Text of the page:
Definitions

from Wiktionary, Creative Commons Attribution/Share-Alike License

  • n. The study of dental caries and their development

Etymologies

Sorry, no etymologies found.

Examples

  • "You can't drink erosive foods and drinks in high frequency and expect a toothpaste to protect you," says Mark S. Wolff, a professor and chairman of the department of cariology and comprehensive care at New York University College of Dentistry.

    The Acid Test for Enamel-Saving Toothpastes

  • While many of the new products claim to help on both the aesthetic and health fronts, consumers should be realistic about expectations, cautions Mark Wolff, chairman of the department of cariology (the study of decay) and comprehensive care at New York University College of Dentistry.

    Ad Track: Marketers take aim at yellow teeth

  • BTW - Salem's geneticist and cariology appointments are tomorrow!

    brile Diary Entry

  • "This is the first time that the citric acid in sports drinks has been linked to erosive tooth wear," said Mark Wolff, professor of cariology and comprehensive care at New York University College of Dentistry, who led the study.

    The Times of India

  • 'This is the first time that the citric acid in sports drinks has been linked to erosive tooth wear,' said Mark Wolff, professor of cariology and comprehensive care at New York University College of Dentistry, who led the study.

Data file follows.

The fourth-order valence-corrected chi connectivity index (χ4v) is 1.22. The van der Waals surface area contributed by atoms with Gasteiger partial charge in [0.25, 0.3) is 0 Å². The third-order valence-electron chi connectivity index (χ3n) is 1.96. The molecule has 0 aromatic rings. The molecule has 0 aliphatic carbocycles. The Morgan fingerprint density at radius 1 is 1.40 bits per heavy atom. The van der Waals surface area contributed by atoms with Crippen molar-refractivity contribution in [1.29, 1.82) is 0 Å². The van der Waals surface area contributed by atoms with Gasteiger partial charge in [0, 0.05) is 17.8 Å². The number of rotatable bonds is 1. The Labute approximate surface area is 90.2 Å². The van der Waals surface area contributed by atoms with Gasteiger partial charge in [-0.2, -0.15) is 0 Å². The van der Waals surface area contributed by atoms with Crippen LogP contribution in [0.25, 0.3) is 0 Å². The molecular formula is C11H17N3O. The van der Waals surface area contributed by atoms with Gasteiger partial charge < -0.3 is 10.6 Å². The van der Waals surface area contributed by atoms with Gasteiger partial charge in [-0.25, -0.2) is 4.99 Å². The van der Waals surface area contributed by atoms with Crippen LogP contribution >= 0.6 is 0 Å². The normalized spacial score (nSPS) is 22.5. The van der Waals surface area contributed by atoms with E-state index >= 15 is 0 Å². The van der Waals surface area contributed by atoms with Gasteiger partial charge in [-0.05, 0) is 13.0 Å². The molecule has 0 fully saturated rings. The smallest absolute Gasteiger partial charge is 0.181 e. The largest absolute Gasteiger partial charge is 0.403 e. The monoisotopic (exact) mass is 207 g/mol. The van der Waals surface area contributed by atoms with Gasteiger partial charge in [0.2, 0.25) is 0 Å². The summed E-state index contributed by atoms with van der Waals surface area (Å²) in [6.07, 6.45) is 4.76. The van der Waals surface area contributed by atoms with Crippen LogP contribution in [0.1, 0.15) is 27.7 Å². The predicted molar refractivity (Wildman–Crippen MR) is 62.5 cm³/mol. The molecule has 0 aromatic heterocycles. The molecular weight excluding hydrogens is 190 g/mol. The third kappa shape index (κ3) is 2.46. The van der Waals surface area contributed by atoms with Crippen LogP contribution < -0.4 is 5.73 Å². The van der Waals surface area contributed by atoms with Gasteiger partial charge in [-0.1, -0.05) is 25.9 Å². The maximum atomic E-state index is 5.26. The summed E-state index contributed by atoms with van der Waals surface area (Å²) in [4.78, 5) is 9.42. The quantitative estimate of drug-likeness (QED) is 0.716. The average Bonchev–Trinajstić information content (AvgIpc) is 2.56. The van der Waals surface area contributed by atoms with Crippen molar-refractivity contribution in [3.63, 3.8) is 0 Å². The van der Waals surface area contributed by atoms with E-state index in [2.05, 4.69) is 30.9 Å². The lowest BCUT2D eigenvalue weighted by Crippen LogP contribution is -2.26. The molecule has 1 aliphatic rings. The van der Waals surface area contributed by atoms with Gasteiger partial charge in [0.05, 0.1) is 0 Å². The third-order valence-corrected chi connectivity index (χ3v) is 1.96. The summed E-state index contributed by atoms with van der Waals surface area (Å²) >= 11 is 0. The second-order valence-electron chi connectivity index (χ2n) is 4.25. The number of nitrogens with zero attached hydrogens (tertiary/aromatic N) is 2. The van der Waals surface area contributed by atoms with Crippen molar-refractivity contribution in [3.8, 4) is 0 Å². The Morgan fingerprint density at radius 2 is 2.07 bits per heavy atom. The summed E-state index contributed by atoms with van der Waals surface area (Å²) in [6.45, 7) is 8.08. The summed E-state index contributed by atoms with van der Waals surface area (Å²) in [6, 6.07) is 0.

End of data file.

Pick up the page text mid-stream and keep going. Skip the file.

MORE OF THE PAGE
India eNews

  • "This is the first time that the citric acid in sports drinks has been linked to erosive tooth wear," study leader Dr Mark Wolff, chairman of cariology and comprehensive care at the NYU College of Dentistry, said in a news release issued by the school.

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  • Autio-Gold is a clinical researcher specializing in dental cariology, the study of dental decay as a transmissible, infectious bacterial disease.

    University of Florida News

  • Autio-Gold earned her dental and doctoral degrees in cariology from the University of Oulu,

    University of Florida News

  • Some dentists believe sweet, sticky foods such as raisins cause cavities because they are difficult to clear off the tooth surfaces, said Christine Wu, professor and director of cariology research at UIC and lead investigator of the study.

    PhysOrg.com - latest science and technology news stories

  • "We really like the taste of these acids, '' says Mark Wolff, chair of cariology and comprehensive care at New York University School of Dentistry.

    Boston.com Top Stories

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